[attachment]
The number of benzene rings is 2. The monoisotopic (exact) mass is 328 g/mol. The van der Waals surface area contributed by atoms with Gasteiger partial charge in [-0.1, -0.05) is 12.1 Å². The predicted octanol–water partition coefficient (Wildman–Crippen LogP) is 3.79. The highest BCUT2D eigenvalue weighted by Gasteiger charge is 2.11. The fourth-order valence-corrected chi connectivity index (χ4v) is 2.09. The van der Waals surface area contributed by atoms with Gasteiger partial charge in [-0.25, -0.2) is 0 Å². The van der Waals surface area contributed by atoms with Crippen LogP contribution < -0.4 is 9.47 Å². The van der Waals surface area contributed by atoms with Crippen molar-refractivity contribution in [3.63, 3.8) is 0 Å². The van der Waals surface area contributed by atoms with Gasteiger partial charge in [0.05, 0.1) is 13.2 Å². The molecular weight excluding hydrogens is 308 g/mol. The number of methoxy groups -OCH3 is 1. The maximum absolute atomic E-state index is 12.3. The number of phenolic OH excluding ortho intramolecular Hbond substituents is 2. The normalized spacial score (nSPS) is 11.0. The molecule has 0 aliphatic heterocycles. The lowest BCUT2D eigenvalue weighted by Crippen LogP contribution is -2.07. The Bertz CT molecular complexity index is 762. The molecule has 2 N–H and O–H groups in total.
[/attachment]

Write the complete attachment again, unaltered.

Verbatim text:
The number of benzene rings is 2. The monoisotopic (exact) mass is 328 g/mol. The van der Waals surface area contributed by atoms with Gasteiger partial charge in [-0.1, -0.05) is 12.1 Å². The predicted octanol–water partition coefficient (Wildman–Crippen LogP) is 3.79. The highest BCUT2D eigenvalue weighted by Gasteiger charge is 2.11. The fourth-order valence-corrected chi connectivity index (χ4v) is 2.09. The van der Waals surface area contributed by atoms with Gasteiger partial charge in [-0.25, -0.2) is 0 Å². The van der Waals surface area contributed by atoms with Crippen LogP contribution < -0.4 is 9.47 Å². The van der Waals surface area contributed by atoms with Crippen molar-refractivity contribution in [3.63, 3.8) is 0 Å². The van der Waals surface area contributed by atoms with Gasteiger partial charge in [0.05, 0.1) is 13.2 Å². The molecular weight excluding hydrogens is 308 g/mol. The number of methoxy groups -OCH3 is 1. The maximum absolute atomic E-state index is 12.3. The number of phenolic OH excluding ortho intramolecular Hbond substituents is 2. The normalized spacial score (nSPS) is 11.0. The molecule has 0 aliphatic heterocycles. The lowest BCUT2D eigenvalue weighted by Crippen LogP contribution is -2.07. The Bertz CT molecular complexity index is 762. The molecule has 2 N–H and O–H groups in total.